Grafting Figs

By Jerry Meislik

Introduction to Grafting Ficus

Grafting is an ancient plant technique that is used to improve a tree by introducing a better fruit, a prettier leaf, or putting a finicky plant onto another tree with stronger roots and trunk. It is also used to propagate rare materials more quickly than waiting until the tree sets seed, and also grafts are genetically identical to the mother tree.

In bonsai we generally use grafting to introduce a branch where it is needed, or to place smaller foliage into a tree that has large leaves that are difficult to reduce or to keep reduced.

Grafting ficus works well because ficus heal rapidly and grow vigorously so grafting is really quite easy and successful. Grafts that are most used are free grafts, and in-arch or approach grafts.

Types of Grafts

1. A free graft is a small branch with 3-6 leaves on a woody stem that is cut free from the donor tree and then grafted into the host or recipient tree.

Free graft after sides are sliced to a "v" shape.


Chisel is used to open the graft point on the tree.


Graft is inserted matching the cambium layers of host and graft.


Graft is secured with plastic tape and tied off with electrical tie.


Plastic bag is used to seal the graft after some water has been inserted into the bag to increase the humidity .


This is probably the most difficult type of graft since the alignment of cambium of the host and donor are critical for the graft to survive. The success of this graft is very dependent on the skill of the grafter. As with most skills practice makes perfect.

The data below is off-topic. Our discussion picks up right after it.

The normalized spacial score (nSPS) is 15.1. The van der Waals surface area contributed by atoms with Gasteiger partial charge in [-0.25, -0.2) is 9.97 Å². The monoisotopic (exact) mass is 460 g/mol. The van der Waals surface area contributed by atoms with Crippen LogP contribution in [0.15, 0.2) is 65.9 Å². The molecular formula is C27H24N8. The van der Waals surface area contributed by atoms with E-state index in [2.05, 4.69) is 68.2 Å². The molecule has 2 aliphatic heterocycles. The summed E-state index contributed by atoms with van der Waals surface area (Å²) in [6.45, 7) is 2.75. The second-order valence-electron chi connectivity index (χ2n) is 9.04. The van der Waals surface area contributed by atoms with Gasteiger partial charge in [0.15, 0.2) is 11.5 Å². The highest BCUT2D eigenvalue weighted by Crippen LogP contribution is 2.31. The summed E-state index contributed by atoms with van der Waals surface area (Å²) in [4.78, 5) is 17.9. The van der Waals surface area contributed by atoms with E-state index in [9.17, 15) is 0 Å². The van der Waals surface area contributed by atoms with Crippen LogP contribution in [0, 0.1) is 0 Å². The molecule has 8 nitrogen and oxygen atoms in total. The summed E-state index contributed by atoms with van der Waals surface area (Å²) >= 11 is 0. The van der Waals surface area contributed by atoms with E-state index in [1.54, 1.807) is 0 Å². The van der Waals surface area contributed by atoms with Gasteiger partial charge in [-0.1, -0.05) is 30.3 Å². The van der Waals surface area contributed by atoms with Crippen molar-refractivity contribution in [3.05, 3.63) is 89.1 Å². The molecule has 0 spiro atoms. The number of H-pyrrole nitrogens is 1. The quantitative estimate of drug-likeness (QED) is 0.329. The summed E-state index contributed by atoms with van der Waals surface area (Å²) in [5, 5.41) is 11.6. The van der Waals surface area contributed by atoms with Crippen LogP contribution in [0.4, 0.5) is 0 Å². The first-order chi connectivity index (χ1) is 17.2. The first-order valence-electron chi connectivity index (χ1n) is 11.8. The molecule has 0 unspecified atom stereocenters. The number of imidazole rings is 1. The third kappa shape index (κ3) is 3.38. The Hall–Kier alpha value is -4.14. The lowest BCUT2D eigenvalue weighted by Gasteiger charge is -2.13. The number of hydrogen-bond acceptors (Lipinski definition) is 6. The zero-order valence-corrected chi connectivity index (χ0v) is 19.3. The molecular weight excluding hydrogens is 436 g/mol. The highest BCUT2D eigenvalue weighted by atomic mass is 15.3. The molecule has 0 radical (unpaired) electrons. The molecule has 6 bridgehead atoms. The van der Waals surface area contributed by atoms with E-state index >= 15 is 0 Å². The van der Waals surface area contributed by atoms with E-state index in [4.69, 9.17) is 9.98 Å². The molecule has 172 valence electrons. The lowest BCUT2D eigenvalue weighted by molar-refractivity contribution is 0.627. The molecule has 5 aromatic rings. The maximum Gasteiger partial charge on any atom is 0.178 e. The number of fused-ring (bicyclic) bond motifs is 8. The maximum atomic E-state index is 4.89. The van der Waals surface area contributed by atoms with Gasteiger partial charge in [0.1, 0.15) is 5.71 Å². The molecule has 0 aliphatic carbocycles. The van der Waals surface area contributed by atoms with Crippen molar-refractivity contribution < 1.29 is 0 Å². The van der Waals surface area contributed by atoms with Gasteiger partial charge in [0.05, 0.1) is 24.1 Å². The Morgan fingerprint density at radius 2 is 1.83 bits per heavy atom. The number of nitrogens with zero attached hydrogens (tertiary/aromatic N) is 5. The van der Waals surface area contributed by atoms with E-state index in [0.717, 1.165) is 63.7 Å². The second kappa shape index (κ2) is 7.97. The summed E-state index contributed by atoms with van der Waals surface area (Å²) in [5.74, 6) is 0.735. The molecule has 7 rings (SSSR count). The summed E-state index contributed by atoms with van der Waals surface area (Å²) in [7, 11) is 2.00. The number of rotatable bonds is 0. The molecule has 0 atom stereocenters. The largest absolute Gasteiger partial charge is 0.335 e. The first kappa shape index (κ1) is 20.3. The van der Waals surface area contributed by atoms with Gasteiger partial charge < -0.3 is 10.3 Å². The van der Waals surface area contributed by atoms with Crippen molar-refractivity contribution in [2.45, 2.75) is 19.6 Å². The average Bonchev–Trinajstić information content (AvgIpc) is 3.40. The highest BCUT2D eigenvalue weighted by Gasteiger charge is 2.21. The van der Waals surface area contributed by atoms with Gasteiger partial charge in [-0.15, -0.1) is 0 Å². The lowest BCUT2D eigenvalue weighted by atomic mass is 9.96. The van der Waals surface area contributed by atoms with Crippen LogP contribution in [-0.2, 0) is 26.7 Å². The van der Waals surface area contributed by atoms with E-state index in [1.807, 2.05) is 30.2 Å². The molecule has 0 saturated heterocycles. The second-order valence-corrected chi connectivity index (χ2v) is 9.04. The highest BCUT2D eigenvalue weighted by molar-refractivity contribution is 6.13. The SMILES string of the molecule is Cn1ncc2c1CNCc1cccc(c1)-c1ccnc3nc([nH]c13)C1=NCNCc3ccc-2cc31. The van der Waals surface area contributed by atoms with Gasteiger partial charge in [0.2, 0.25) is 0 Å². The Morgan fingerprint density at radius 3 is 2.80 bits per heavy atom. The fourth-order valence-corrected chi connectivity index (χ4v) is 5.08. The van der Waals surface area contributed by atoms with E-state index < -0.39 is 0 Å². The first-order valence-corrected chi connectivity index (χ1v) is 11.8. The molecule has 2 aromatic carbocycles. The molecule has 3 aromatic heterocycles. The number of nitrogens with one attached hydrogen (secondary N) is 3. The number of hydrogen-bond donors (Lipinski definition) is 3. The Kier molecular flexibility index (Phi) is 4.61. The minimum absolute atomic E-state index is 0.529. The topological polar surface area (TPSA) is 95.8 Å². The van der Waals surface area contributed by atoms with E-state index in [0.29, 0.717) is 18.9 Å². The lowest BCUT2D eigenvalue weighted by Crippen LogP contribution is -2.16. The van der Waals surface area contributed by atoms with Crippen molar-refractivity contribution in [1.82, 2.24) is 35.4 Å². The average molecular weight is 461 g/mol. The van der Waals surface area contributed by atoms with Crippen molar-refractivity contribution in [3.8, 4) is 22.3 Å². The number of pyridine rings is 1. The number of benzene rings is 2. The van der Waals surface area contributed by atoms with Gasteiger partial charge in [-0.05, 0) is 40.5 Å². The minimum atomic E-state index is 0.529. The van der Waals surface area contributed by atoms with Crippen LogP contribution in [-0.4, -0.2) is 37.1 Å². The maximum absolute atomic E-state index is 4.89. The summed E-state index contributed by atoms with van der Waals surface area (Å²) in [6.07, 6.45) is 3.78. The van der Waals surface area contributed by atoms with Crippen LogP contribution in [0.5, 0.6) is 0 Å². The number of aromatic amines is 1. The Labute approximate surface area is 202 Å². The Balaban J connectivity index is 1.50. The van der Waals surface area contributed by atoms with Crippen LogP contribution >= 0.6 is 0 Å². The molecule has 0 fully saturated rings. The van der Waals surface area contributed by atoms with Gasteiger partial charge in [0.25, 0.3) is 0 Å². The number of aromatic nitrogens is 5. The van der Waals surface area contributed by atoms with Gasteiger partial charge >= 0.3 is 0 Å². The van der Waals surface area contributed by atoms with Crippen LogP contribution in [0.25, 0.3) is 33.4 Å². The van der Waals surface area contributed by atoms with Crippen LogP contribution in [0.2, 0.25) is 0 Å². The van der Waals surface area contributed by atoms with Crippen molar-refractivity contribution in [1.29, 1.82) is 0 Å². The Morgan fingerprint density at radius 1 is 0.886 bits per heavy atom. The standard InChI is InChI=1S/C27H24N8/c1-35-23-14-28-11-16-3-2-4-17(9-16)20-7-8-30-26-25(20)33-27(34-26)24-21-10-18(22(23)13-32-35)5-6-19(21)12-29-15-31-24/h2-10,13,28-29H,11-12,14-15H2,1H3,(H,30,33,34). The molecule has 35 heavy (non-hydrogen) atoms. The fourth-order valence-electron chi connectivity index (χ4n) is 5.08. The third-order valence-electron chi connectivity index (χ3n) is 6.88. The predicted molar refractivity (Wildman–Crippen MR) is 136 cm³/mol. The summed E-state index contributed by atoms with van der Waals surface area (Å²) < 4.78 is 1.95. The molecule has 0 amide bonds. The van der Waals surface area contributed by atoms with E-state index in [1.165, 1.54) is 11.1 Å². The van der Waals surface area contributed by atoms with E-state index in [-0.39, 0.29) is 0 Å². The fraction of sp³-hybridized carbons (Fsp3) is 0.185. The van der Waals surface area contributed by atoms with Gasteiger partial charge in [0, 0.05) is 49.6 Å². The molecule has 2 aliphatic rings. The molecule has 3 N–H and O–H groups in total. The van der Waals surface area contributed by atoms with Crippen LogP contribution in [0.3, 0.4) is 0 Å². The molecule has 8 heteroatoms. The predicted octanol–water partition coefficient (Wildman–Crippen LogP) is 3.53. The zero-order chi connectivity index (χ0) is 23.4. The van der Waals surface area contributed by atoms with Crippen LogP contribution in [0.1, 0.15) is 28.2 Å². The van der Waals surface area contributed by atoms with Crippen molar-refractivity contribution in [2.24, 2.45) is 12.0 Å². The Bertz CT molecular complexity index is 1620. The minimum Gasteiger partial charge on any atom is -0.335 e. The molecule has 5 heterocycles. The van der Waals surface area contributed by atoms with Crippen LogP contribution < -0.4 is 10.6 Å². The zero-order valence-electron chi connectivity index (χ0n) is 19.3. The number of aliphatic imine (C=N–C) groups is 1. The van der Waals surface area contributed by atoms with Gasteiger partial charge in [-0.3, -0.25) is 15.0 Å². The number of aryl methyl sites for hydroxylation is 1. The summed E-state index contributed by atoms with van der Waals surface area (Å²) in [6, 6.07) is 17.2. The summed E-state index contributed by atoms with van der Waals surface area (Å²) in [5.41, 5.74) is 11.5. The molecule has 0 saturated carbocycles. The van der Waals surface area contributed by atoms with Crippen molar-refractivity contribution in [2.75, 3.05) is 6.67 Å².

2. In-arch or approach grafts involve using a long and superfluous branch that is shaved to expose the cambium layer and then positioned into the area on the tree where the new branch is desired. Again the cambium layers of host and graft are matched as closely as possible. The graft is not removed from its attachment to the plant until the graft is growing strongly.

Groove is created on the recipient area and the branch is brought close to the groove with wire.


The branch is shaved to the cambium layer on both sides.


Branch fitted into the groove, cambium layers matched, and branch secured with electrical ties.

Branch severed and is now on its own. Stubs will be trimmed flush in two months.

 Approach graft severed

If a new root is needed it is easy to approach graft a seedling to the base of the tree and after 90 days and vigorous growth of the seedling the top foliage is removed leaving the root and lower stem attached. The color of the root will match the trunk in time as the bark ages.

The red line indicates the root graft and the staple that secures it in place. The top of the seedling has already been removed.


Approach grafts may be used with the donor and host being on the same tree, as shown above, or it is also possible to use a small potted fig donor that is brought close enough to the host tree to be grafted. The donor pot must be firmly secured so it doesn't tear the graft loose when accidentally bumped.

The graft is not cut off until the graft has taken and is growing vigorously.

General guidelines for grafting

Very healthy trees - both host and recipient.
Tree vigorously growing, and not resting or dormant.
Graft onto branches that are vigorous and have foliage (not defoliated).
Keep new grafts out of strong sunlight and wind.
Keep humidity levels high for free grafts by enclosing in a plastic bag with moisture added.
Graft ficus onto ficus.
Graft only when other techniques do not work since grafting is time consuming.

Further information on grafting may be found by reading the wonderful information contained in Bonsai Clubs International Vol 40, No. 4, pg. 21-24 2001. Bonsai Master Chiang has lectured and demonstrated his grafting and bonsai skills internationally and won many bonsai awards for his trees which include many superb ficus.

All Rights Reserved © 2003 Jerry Meislik